The Alveolar-arterial gradient (A-a gradient), is used to compare the causes of hypoxemia.
A-a Gradient EquationA - a gradient = PAO2 - PaO2 Where:
PAO2 = alveolar PO2 (calculated from the alveolar gas equation)
PaO2 = arterial PO2 (measured in arterial blood)
The Alveolar Gas EquationPAO2 = PIO2 - PACO2/R
Where: PIO2 = FIO2 x (760 mmHg - 47mmHg) = inspired O2
- FIO2 = 21% at sea level atmospheric pressure = 0.21
- 760 mmHg = atmospheric pressure at sea level
- 47 mmHg = H2O pressure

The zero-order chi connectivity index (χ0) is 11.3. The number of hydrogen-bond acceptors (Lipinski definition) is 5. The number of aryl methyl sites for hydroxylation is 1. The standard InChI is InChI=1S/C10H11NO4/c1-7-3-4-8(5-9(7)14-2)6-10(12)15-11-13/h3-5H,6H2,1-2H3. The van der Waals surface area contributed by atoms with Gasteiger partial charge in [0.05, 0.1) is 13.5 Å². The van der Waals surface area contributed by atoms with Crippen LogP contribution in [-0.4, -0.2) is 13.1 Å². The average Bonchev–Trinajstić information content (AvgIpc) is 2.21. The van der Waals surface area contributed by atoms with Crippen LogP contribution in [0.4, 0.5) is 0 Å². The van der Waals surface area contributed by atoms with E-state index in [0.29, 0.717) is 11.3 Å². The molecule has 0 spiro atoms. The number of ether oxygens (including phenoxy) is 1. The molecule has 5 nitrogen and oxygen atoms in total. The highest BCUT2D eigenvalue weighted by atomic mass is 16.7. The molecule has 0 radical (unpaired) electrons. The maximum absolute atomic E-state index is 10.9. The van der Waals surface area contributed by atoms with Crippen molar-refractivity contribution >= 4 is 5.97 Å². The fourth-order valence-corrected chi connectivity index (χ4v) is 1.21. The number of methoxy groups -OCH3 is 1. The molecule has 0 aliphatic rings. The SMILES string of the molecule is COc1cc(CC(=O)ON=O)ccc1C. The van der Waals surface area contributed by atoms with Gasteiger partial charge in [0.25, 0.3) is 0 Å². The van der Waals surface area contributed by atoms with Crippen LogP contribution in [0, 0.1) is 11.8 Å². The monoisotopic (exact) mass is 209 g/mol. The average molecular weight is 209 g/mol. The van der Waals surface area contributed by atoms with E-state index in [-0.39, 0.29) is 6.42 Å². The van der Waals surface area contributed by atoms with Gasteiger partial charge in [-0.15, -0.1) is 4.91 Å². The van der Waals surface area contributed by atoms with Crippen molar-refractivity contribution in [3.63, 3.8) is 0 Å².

PACO2 = arterial PCO2 measured in plasma
R = respiratory exchange ratio or respiratory quotient = 0.8 under normal conditions
Values and MeaningThe normal A-a gradient is < 10 mmHg, but can range from 5-20 mmHg in a normal individual. An increased A-a gradient suggests a diffusion defect, V/Q (ventilation/perfusion) defect, or right-to-left shunt.